Microsoft said sales of its core Windows operating system declined 29% in its fiscal fourth quarter due to weakness in the personal computer market and deferred Windows 7 revenues.
Microsoft shares were off more than 8% in early Friday trading on the news.
Windows 7 screen shot
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For the three months ended June 30, Windows sales were $3.1 billion, compared to $4.4 billion in the same period a year ago. Windows sales were off 13% for the full fiscal year, falling to $14.7 billion from $16.9 billion the year prior.
"Client revenue decreased primarily as a result of PC market weakness, especially PCs sold to businesses," Microsoft said Thursday.
Businesses have largely shunned Microsoft's current operating system, Windows Vista.
The company is hoping that the introduction of Windows 7 in October will help to reverse its fortunes. Microsoft deferred $276 million in revenue during the quarter due to a program under which consumers who purchase a Vista PC can upgrade to Windows 7 for free when the latter becomes available Oct. 22. Microsoft officially released Windows 7 to manufacturing on Thursday.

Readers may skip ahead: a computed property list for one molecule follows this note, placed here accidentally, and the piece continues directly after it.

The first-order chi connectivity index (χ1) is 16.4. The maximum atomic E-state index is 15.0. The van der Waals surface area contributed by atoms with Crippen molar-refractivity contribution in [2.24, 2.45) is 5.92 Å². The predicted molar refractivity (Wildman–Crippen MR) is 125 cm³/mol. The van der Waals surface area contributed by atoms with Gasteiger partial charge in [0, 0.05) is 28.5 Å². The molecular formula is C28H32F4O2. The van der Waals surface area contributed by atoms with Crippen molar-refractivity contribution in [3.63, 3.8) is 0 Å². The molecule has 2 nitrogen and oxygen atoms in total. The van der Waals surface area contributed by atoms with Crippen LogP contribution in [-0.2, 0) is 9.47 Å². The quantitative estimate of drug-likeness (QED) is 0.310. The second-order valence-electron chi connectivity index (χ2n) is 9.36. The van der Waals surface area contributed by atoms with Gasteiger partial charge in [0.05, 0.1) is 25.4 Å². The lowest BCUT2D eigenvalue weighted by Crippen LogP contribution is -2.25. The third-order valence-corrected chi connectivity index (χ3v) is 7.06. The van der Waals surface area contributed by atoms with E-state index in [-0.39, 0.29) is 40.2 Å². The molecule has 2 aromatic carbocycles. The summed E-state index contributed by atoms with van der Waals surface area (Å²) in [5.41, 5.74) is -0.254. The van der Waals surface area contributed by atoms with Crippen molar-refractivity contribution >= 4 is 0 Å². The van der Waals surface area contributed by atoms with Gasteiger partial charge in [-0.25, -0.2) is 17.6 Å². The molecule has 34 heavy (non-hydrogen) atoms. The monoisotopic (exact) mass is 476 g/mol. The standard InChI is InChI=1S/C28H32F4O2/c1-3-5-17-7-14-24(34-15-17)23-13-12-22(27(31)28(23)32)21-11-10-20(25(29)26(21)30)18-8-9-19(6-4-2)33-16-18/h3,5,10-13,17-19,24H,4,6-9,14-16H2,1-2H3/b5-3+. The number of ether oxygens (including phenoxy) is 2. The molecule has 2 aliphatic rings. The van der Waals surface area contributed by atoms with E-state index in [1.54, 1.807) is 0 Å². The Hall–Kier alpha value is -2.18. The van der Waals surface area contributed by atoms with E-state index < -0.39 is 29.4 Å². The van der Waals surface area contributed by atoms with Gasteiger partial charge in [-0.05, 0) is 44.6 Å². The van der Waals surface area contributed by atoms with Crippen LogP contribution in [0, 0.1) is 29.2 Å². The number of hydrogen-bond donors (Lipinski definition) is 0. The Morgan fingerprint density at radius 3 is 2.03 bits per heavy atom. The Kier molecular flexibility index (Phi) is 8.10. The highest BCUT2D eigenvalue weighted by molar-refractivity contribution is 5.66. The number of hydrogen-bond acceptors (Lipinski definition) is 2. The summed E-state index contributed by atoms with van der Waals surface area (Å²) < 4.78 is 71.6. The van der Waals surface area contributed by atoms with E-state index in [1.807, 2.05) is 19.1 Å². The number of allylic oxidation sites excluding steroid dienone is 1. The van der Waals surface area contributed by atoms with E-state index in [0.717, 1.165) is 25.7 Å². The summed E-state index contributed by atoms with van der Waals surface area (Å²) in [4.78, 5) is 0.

The lackluster performance of Microsoft's client unit mirrored weakness throughout most of the company's lines.
Total second quarter revenues came in at $13.1 billion, down 17% from the prior year. Net income fell 29% to $3.05 billion, while earnings per share were off 26% at $0.34.
"Our business continued to be negatively impacted by weakness in the global PC and server markets," said Chris Liddell, Microsoft's chief financial officer, in a statement. Liddell noted that Microsoft cut operating expenses by $750 million during the quarter in an effort to cope with the downturn.
Microsoft said it expects to post operating expenses between $26.6 billion and $26.9 billion in the fiscal ending June 2010.